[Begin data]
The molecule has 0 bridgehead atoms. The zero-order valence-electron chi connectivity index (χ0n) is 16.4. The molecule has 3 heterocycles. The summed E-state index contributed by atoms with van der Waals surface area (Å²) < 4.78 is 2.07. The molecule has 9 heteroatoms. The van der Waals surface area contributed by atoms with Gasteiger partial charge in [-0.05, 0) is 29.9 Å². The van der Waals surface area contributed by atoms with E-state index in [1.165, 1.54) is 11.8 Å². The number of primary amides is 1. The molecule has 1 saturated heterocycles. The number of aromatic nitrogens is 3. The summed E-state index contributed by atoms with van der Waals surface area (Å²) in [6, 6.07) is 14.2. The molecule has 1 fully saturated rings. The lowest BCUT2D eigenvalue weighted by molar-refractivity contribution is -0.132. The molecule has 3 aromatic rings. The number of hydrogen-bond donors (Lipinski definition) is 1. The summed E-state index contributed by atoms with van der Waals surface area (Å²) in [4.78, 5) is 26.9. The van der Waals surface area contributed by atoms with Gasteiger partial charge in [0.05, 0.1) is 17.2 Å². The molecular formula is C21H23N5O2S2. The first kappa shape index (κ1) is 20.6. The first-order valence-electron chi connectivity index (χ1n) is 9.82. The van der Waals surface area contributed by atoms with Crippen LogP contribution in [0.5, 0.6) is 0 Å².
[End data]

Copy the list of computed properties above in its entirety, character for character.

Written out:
The molecule has 0 bridgehead atoms. The zero-order valence-electron chi connectivity index (χ0n) is 16.4. The molecule has 3 heterocycles. The summed E-state index contributed by atoms with van der Waals surface area (Å²) < 4.78 is 2.07. The molecule has 9 heteroatoms. The van der Waals surface area contributed by atoms with Gasteiger partial charge in [-0.05, 0) is 29.9 Å². The van der Waals surface area contributed by atoms with E-state index in [1.165, 1.54) is 11.8 Å². The number of primary amides is 1. The molecule has 1 saturated heterocycles. The number of aromatic nitrogens is 3. The summed E-state index contributed by atoms with van der Waals surface area (Å²) in [6, 6.07) is 14.2. The molecule has 1 fully saturated rings. The lowest BCUT2D eigenvalue weighted by molar-refractivity contribution is -0.132. The molecule has 3 aromatic rings. The number of hydrogen-bond donors (Lipinski definition) is 1. The summed E-state index contributed by atoms with van der Waals surface area (Å²) in [4.78, 5) is 26.9. The van der Waals surface area contributed by atoms with Gasteiger partial charge in [0.05, 0.1) is 17.2 Å². The molecular formula is C21H23N5O2S2. The first kappa shape index (κ1) is 20.6. The first-order valence-electron chi connectivity index (χ1n) is 9.82. The van der Waals surface area contributed by atoms with Crippen LogP contribution in [0.5, 0.6) is 0 Å².